The opening part of the treaty establishes the CBD’s principles, objectives and obligations, the majority of which are relevant to the conservation of coral reef ecosystems.
The preamble to the CBD justifies international measures on the basis that biodiversity is ‘a common concern of mankind’; a notion discussed at length in chapter 2. The CBD serves as a clear illustration of the significance of common concern as a justification for the international community’s involvement when natural resources amount to sovereign property and where in most cases cross-border problems may not be an issue.
Such justification, as was mentioned, does not alter the fact that biodiversity remains a sovereign resource of contracting parties, and this is reinforced as a consistent theme in the convention text. As has already been pointed out, this was a particular concern for developing countries. Thus, the preamble follows the statement of common concern with a reassertion of the fact that states have sovereign rights over their own resources. This is then carried through into the operative parts of the convention and into Article 3 whereby ‘States have . . . the sovereign right to exploit their own resources pursuant to their own environmental policies’. Also, Article 15 provides that each state has the authority to control access to genetic resources.54
Moving on to the CBD’s objectives, Article 1 sets these out as the conservation of biodiversity, the sustainable use of its components, and the fair and equitable sharing of the benefits arising from the use of genetic resources, which includes access to genetic resources and technology transfer.55 With the conservation objective so generally defined, the text of the CBD then proceeds to provide greater detail on the obligations of the contracting parties as part of this goal.
3.3.2 Conservation obligations: general observations
Article 6 expands upon Article 1, by establishing the ‘General Measures for Conservation and Sustainable Use’. Under this article, contracting states must ‘in accordance with [their] particular conditions and capabilities’ produce new, or adapt existing, strategies, plans or programmes for conserving biodiversity and using it in a sustainable manner. The conservation of biodiversity and its sustainable use should likewise be integrated with relevant sectoral plans, policies and programmes.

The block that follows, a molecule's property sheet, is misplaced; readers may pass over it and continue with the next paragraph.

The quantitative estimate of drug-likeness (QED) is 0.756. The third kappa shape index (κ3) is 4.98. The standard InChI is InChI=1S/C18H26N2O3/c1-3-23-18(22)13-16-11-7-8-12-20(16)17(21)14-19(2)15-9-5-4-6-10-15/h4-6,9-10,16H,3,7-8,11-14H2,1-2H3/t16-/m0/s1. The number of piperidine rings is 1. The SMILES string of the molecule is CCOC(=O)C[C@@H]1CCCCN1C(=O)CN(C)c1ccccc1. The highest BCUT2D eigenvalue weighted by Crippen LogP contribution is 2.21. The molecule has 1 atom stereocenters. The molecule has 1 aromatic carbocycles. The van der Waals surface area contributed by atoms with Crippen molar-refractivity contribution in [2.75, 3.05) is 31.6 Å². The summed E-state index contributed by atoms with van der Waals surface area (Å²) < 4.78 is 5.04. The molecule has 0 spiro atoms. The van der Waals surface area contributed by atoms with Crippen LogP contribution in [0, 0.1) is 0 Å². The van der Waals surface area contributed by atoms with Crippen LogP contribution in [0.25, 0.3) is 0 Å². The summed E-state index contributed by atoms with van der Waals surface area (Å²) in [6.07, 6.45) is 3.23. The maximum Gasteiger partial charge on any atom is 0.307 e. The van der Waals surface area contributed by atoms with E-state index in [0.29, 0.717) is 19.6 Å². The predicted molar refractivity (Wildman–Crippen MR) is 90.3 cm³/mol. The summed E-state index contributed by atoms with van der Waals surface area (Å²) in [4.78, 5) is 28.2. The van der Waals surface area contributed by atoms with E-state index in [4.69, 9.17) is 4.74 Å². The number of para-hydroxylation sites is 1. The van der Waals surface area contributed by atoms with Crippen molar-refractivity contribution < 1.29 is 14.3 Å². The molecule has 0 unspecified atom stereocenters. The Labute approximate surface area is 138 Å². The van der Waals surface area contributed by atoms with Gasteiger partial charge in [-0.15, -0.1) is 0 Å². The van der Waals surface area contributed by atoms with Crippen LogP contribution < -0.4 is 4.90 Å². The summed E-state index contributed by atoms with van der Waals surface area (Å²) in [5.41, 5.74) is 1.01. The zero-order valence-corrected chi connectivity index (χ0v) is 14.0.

Article 6, therefore creates an obligation capable of being monitored by the international community, i.e. the production (or adaptation) of these policies, strategies or programmes. These are commonly referred to as National Biodiversity Strategies and Action Plans. The same can be said for Article 7; another provision giving greater detail on the conservation provisions under the CBD. Under that article, contracting parties must, so far as possible and as appropriate:
(a) Identify components of biodiversity important for its conservation and sustainable use;
(b) Monitor the components identified in (a), in particular those requiring urgent conservation or identified as offering the greatest potential for sustainable use; and
(c) Identify processes and activities that have or are likely to have a significant impact upon the conservation and sustainable use of biodiversity, and monitor their effects.
Parties are expected to maintain and organise such data, although the form this should take is left to their discretion. Further, in identifying components of bio-diversity under (a), parties are guided by CBD Annex I, which suggests, inter alia, that particular regard should be had to ecosystems and habitats that contain high diversity, large numbers of endangered or endemic56 species, or which are of economic value. Annex I further provides that at the species level, particular regard should again be had to, inter alia, threatened or economically valuable species or communities.